The Drs. Kronhausen wrote in their book, Pornography and the Law: "Erotic books may fulfill several eminently useful and therapeutic functions. We have already elaborated on the principle of catharsis through vicarious participation by reading. It always strikes us as strange that this ancient idea should be considered by some to be so novel and highly controversial. And as far as we know, the concept is at least as old as Aristotle, who recommended that Athenians go and watch the tragedies in the theater to avoid succumbing to antisocial impulses. We believe that this may apply equally to the antisocial sex impulses which are often given free rein in so-called 'hard-core obscenity'...."
Supreme Court Justice Brennan has written, in a decision in an obscenity case: "Implicit in the history of the First Amendment is the rejection of obscenity as utterly without redeeming social importance," then, based upon the professional scientific opinions cited herein, it can be argued that—since all erotic literature and art may have some therapeutic value as a release for sexual tensions—no work can ever be judged "legally obscene," because—by this definition—no such thing as "legal obscenity" can ever exist.
Justice Black and the Constitution
In a recent interview, Supreme Court Justice Hugo Black expressed his personal views on our American ideal of absolute freedoms of speech and press. The occasion of the interview was a banquet in New York City honoring Justice Black on his completion of 25 years of service on the United States Supreme Court. The interview was conducted by Professor Edmond Cahn, of the New York University School of Law, who stated in his introduction: "Hugo Black [is] one of the few authentically great judges in the history of the American bench.... He is great because he belongs to a select company of heroes who, at various crises in the destiny of our land, have created, nurtured and preserved the essence of the American ideal.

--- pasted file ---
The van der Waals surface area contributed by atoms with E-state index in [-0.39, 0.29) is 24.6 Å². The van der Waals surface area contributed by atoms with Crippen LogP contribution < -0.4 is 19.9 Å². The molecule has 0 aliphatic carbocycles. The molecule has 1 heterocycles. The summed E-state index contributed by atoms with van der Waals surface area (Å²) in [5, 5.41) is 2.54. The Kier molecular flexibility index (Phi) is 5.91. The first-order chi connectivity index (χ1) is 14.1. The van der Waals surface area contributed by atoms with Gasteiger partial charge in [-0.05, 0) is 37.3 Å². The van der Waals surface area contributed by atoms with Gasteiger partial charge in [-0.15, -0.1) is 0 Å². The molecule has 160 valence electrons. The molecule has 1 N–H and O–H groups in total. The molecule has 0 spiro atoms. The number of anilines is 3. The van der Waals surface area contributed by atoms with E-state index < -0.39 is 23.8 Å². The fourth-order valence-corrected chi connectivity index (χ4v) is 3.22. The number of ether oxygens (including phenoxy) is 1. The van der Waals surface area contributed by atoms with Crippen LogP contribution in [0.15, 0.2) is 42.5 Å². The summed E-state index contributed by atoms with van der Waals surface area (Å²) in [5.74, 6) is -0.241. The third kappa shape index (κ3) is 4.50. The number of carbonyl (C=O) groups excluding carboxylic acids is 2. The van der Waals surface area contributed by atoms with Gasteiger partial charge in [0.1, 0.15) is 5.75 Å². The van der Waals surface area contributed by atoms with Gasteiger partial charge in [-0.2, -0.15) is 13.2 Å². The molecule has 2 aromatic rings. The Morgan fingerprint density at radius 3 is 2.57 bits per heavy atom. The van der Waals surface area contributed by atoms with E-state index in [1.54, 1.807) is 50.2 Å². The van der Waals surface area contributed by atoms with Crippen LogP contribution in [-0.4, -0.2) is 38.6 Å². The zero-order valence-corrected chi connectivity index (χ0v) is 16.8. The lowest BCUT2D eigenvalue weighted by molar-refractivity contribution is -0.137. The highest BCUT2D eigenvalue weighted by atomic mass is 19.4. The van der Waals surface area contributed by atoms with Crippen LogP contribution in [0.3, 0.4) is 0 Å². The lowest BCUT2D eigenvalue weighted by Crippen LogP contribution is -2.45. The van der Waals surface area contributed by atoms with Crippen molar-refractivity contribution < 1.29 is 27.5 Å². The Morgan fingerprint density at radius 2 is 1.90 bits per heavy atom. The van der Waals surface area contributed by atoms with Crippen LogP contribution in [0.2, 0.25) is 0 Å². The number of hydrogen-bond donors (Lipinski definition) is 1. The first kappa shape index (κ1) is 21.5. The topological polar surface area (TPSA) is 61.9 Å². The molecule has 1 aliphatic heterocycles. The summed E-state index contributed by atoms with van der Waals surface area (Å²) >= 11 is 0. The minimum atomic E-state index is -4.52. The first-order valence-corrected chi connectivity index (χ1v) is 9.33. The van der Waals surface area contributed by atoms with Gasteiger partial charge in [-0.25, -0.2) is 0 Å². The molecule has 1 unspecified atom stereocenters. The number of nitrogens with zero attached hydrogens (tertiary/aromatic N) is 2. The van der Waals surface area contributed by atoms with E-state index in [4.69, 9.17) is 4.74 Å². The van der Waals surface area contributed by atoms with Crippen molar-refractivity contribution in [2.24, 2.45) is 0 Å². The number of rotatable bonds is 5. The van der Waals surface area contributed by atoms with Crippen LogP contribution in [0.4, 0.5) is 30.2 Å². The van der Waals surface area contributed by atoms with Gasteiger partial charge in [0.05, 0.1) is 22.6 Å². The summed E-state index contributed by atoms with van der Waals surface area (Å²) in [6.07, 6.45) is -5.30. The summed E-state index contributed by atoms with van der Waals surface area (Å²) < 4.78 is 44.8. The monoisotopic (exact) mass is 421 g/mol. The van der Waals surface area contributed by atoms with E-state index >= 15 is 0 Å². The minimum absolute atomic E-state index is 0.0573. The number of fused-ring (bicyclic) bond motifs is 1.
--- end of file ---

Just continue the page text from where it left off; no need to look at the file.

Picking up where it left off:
"...The torch of [such a man's] spirit leads first a few, then the vast majority of his countrymen...toward freedom, equality and social justice.
"This is what happened at the very birth of our country.... It was the same kind of inspiration that gave us our national Bill of Rights. The original Constitution, drafted at the Philadelphia Convention, contained no bill of rights. The Federalists contended that though bills of rights might be necessary against emperors and kings, they were needless in a republican form of government. They argued that the people ought to repose trust in popularly chosen representatives. But Thomas Jefferson indignantly referred them to the words of the Declaration of Independence, which announced that governments derived their just powers from the consent of the governed: words to be taken literally, absolutely and without exception. He declared, 'A bill of rights is what the people are entitled to against every government on earth.' His demand succeeded, and the Bill of Rights was added to the Constitution. The Bill of Rights protects us today because Jefferson stood firm on the inspired text.